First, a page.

community. Weíll put in our residents a sense of pride for
their neighborhood, theyíll start getting involved at a
greater level with local government and I believe itíll help
them start caring about their community, which will actually
help reduce blight, crime and all those other issues and
perils that face our communities.
My second goal and
priority is economic development. I would love to be able
to work with government agencies. I believe that weíre
better when we work together and we donít have to reinvent
the wheel. There are so many wonderful organizations in our
community like the local library that offers so many
programs, but people just donít know about it, so helping to
expand those programs so that we can do things like grant
writing workshops, resume building courses, job readiness
training, workforce development programs, helping people who
want to start small businesses write a business plan, become
an entrepreneur. Those are things, I think, that will have
a tangible impact on the local community, strengthen our
communities and help our communities to thrive and to grow.
differentiates you from your opponent?
Strong: One is, I offer fresh
ideas, a fresh face and not the same ole same ole, but
something new. I also offer responsive and responsible
leadership, and that simply means that itís not just going
to be a group of people in the district that know me that
Iím comfortable with and they will be the only people that I
serve. My availability, in contrast, is for all the
residents of Toledo. I have to resign from my job once
elected and thatís a sacrifice that Iím willing to make
because I believe in District 1, which means all of my time
is going to be devoted to improving my community. So, when
people call me, I will definitely call them back, Iíll be
walking the neighborhoods and meeting with residents,
sitting down in their homes discussing the things that
affect them the most.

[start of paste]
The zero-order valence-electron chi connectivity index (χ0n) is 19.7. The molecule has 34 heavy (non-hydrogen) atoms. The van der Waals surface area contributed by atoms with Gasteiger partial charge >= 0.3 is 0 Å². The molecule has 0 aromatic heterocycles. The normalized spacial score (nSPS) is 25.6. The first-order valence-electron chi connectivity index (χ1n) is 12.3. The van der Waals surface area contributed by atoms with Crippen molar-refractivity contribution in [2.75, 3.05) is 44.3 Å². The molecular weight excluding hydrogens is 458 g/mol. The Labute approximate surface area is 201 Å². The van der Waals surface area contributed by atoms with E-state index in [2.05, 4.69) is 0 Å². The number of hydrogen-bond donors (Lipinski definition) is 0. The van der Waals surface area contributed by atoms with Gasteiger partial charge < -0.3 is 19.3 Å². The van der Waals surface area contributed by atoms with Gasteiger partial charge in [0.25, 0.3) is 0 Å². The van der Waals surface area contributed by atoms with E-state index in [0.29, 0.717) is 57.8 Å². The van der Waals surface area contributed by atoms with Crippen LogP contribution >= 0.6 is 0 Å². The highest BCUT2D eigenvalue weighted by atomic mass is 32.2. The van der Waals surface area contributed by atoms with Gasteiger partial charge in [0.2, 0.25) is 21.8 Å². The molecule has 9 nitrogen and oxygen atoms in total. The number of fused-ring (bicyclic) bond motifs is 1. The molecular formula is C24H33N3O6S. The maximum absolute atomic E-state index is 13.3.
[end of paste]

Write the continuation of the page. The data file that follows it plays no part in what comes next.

Also, Iím not against
expanding my network. I think one of the things that we
need to do that we may not have done in the past in the city
is branching out, meeting new people, going to trainings
across the nation to learn how to do our job better. When
we open up our mind and our scope of influence to other
things, then we can get better ideas that we can tailor to
Toledo. I have a friend who is president of City Council in
Columbus, Ohio and just recently they recently were
championed for growing their population and economy. Things
like that, going to Columbus City Council President Shannon
Hardin saying, ďHey, what have you done in Columbus that has
helped boost your economy and surged your population
growth?Ē Let me see that so I can tailor it to Toledo and
do the same thing here.
Perryman: Do you have any
further thoughts on your candidacy?
Strong: At the end of the day I
just want people to really hear my heart and to hear my
passion. This whole thing (campaign) is like a
rollercoaster so you have your high days and low days and
you have your times when you ask yourself Ďcan I even really
do this, is it really worth it?í And the other day in my
meditation time I came across a quote from Bobby Kennedy
that said there are two types of politicians or politics,
something of that sort. And, he said, thereís the election
you know you can win and then thereís the election that you
believe in. And so, some people will say that Iím probably
biting off more than I can chew and I probably wonít win
this, and thatís fair, theyíre entitled to that opinion. But
what I do know is that this is something that I 100 percent
believe in and that Iím committed to and thatís my
community. This isnít a case of if I were to lose then Iíll
just throw my name in the hat for 2021 and run at large. I
donít plan on doing that. I care about District 1 right
now, thatís my focus, thatís my passion, and this is what I
really want to do and I really hope that people have a
chance to see that passion and to really hear my heart, that
I care for the community.
Perryman: Alright, thank
you very much.
Contact Rev. Donald Perryman, D.Min, at